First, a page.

Head of Family Law, Rachel Adams, has once again been ranked in Chambers and Partners,…
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When a divorcee applied to have the financial settlement from her ex-husband amended, she could have little anticipated the problems that would ensue.
The woman had divorced her husband in 2005 and the original financial settlement was the subject of an order by the court in 2007. In 2008, she applied for the set-aside of the original agreement on the ground that her ex-husband had not made a full disclosure of his assets. That application was allowed in 2009 and, pending determination of the revised settlement, he paid to her the lump-sum payment ordered under the original order plus accrued interest.
However, what the woman did not know was that her ex-husband had perpetrated a substantial fraud against two pension schemes and that the payment he made to her in 2009 was traceable to the sums of money he had taken from the pension fund.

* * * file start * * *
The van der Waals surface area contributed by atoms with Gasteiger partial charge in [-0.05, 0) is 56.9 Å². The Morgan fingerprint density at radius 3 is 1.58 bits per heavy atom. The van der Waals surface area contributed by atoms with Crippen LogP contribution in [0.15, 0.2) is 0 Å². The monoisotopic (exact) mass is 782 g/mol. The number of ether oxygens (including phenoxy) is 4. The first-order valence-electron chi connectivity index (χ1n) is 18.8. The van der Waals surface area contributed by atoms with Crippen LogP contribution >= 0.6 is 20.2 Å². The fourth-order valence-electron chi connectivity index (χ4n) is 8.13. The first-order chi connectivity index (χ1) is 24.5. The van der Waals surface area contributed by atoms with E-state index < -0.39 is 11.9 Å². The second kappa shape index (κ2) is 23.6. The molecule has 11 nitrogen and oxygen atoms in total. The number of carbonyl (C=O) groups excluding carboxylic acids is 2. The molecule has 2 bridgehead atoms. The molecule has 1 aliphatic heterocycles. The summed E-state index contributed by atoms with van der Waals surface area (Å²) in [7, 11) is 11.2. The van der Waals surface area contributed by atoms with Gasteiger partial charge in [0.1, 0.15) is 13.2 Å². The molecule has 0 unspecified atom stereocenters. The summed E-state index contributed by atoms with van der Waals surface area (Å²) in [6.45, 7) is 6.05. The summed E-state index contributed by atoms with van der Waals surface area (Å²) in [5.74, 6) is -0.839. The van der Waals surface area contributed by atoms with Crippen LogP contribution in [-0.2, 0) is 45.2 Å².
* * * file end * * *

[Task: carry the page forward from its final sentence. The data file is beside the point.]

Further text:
The pension fund trustees then sought to recover the money paid to the woman. Her defence was that she was a ‘bona fide purchaser for value’ as regards the matrimonial settlement, having had no notice of her ex-husband’s fraud at the time of the first hearing.
The Court of Appeal considered that she could not rely on that defence for two reasons: firstly, because if a person attempts to reopen a settlement, there is a risk that circumstances will change and that as a result they may be worse off; and secondly, that because she had become aware of the changes in her husband’s position, she could no longer claim to be unaware of the potentially tainted nature of the source of the money settled on her.
The Court ordered that approximately one third of the woman’s settlement should be paid to her pending final resolution of the amount that will be required to be restored to the pension fund.
Applying for an order to amend a financial settlement always carries some degree of risk. For advice on any matter relating to financial settlements on divorce, contact us.